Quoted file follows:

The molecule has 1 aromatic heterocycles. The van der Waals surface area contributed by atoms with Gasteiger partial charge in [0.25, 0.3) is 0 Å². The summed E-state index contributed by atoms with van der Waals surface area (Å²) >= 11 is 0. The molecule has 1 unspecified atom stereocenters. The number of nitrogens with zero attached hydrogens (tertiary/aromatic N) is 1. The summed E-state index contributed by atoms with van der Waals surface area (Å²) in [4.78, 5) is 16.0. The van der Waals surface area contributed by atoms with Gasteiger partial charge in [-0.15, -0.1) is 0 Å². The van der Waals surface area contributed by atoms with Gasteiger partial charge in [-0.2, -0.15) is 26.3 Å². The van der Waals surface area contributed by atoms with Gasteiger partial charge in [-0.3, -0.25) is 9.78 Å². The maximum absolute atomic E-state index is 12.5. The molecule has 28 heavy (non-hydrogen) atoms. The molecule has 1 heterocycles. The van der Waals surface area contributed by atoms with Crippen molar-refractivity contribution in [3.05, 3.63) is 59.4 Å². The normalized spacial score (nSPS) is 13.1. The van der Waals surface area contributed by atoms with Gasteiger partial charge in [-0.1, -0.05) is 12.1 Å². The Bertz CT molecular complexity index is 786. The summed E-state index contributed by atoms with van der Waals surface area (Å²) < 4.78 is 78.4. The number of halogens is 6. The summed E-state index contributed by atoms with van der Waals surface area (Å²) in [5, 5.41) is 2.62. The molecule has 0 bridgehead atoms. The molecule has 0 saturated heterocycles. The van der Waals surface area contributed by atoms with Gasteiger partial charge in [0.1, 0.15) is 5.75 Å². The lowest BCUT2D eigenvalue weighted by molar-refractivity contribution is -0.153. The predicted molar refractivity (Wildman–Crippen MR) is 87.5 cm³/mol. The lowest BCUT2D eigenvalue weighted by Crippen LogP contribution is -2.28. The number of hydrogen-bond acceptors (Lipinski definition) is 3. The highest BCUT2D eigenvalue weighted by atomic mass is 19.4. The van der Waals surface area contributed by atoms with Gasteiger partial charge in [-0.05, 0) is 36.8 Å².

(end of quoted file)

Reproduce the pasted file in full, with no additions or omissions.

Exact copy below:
The molecule has 1 aromatic heterocycles. The van der Waals surface area contributed by atoms with Gasteiger partial charge in [0.25, 0.3) is 0 Å². The summed E-state index contributed by atoms with van der Waals surface area (Å²) >= 11 is 0. The molecule has 1 unspecified atom stereocenters. The number of nitrogens with zero attached hydrogens (tertiary/aromatic N) is 1. The summed E-state index contributed by atoms with van der Waals surface area (Å²) in [4.78, 5) is 16.0. The van der Waals surface area contributed by atoms with Gasteiger partial charge in [-0.15, -0.1) is 0 Å². The van der Waals surface area contributed by atoms with Gasteiger partial charge in [-0.2, -0.15) is 26.3 Å². The van der Waals surface area contributed by atoms with Gasteiger partial charge in [-0.3, -0.25) is 9.78 Å². The maximum absolute atomic E-state index is 12.5. The molecule has 28 heavy (non-hydrogen) atoms. The molecule has 1 heterocycles. The van der Waals surface area contributed by atoms with Crippen molar-refractivity contribution in [3.05, 3.63) is 59.4 Å². The normalized spacial score (nSPS) is 13.1. The van der Waals surface area contributed by atoms with Gasteiger partial charge in [-0.1, -0.05) is 12.1 Å². The Bertz CT molecular complexity index is 786. The summed E-state index contributed by atoms with van der Waals surface area (Å²) < 4.78 is 78.4. The number of halogens is 6. The summed E-state index contributed by atoms with van der Waals surface area (Å²) in [5, 5.41) is 2.62. The molecule has 0 bridgehead atoms. The molecule has 0 saturated heterocycles. The van der Waals surface area contributed by atoms with Gasteiger partial charge in [0.1, 0.15) is 5.75 Å². The lowest BCUT2D eigenvalue weighted by molar-refractivity contribution is -0.153. The predicted molar refractivity (Wildman–Crippen MR) is 87.5 cm³/mol. The lowest BCUT2D eigenvalue weighted by Crippen LogP contribution is -2.28. The number of hydrogen-bond acceptors (Lipinski definition) is 3. The highest BCUT2D eigenvalue weighted by atomic mass is 19.4. The van der Waals surface area contributed by atoms with Gasteiger partial charge in [-0.05, 0) is 36.8 Å².